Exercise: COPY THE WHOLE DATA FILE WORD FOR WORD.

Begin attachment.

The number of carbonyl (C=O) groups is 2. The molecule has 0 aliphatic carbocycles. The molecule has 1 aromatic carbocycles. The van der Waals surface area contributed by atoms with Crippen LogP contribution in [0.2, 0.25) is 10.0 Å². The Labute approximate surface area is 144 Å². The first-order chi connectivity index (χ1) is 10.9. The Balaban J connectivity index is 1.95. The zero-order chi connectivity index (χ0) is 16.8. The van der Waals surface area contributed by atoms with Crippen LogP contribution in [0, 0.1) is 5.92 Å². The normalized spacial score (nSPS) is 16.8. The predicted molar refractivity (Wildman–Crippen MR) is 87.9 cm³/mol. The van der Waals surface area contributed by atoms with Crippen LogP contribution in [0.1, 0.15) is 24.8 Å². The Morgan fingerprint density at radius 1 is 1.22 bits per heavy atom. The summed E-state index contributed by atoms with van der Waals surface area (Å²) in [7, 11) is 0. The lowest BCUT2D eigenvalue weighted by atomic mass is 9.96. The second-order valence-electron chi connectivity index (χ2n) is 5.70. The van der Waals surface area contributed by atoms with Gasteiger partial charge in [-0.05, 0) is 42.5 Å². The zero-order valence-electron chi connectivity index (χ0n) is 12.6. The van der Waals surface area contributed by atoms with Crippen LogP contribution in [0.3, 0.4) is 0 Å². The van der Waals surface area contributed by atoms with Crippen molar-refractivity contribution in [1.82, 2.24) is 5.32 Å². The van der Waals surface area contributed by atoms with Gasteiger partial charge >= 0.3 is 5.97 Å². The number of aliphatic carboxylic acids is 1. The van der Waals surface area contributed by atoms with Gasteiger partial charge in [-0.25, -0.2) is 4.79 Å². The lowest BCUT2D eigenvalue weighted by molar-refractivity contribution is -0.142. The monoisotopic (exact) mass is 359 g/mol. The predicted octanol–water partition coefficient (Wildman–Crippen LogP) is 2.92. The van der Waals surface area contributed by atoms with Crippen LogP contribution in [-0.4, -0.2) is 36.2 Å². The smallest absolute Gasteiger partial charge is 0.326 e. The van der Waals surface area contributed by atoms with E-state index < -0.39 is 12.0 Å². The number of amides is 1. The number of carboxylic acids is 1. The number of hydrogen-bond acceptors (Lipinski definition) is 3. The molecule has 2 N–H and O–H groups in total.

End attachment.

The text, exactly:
The number of carbonyl (C=O) groups is 2. The molecule has 0 aliphatic carbocycles. The molecule has 1 aromatic carbocycles. The van der Waals surface area contributed by atoms with Crippen LogP contribution in [0.2, 0.25) is 10.0 Å². The Labute approximate surface area is 144 Å². The first-order chi connectivity index (χ1) is 10.9. The Balaban J connectivity index is 1.95. The zero-order chi connectivity index (χ0) is 16.8. The van der Waals surface area contributed by atoms with Crippen LogP contribution in [0, 0.1) is 5.92 Å². The normalized spacial score (nSPS) is 16.8. The predicted molar refractivity (Wildman–Crippen MR) is 87.9 cm³/mol. The van der Waals surface area contributed by atoms with Crippen LogP contribution in [0.1, 0.15) is 24.8 Å². The Morgan fingerprint density at radius 1 is 1.22 bits per heavy atom. The summed E-state index contributed by atoms with van der Waals surface area (Å²) in [7, 11) is 0. The lowest BCUT2D eigenvalue weighted by atomic mass is 9.96. The second-order valence-electron chi connectivity index (χ2n) is 5.70. The van der Waals surface area contributed by atoms with Gasteiger partial charge in [-0.05, 0) is 42.5 Å². The zero-order valence-electron chi connectivity index (χ0n) is 12.6. The van der Waals surface area contributed by atoms with Crippen LogP contribution in [0.3, 0.4) is 0 Å². The van der Waals surface area contributed by atoms with Crippen molar-refractivity contribution in [1.82, 2.24) is 5.32 Å². The van der Waals surface area contributed by atoms with Gasteiger partial charge >= 0.3 is 5.97 Å². The number of aliphatic carboxylic acids is 1. The van der Waals surface area contributed by atoms with Gasteiger partial charge in [-0.25, -0.2) is 4.79 Å². The lowest BCUT2D eigenvalue weighted by molar-refractivity contribution is -0.142. The monoisotopic (exact) mass is 359 g/mol. The predicted octanol–water partition coefficient (Wildman–Crippen LogP) is 2.92. The van der Waals surface area contributed by atoms with Crippen LogP contribution in [-0.4, -0.2) is 36.2 Å². The smallest absolute Gasteiger partial charge is 0.326 e. The van der Waals surface area contributed by atoms with E-state index < -0.39 is 12.0 Å². The number of amides is 1. The number of carboxylic acids is 1. The number of hydrogen-bond acceptors (Lipinski definition) is 3. The molecule has 2 N–H and O–H groups in total.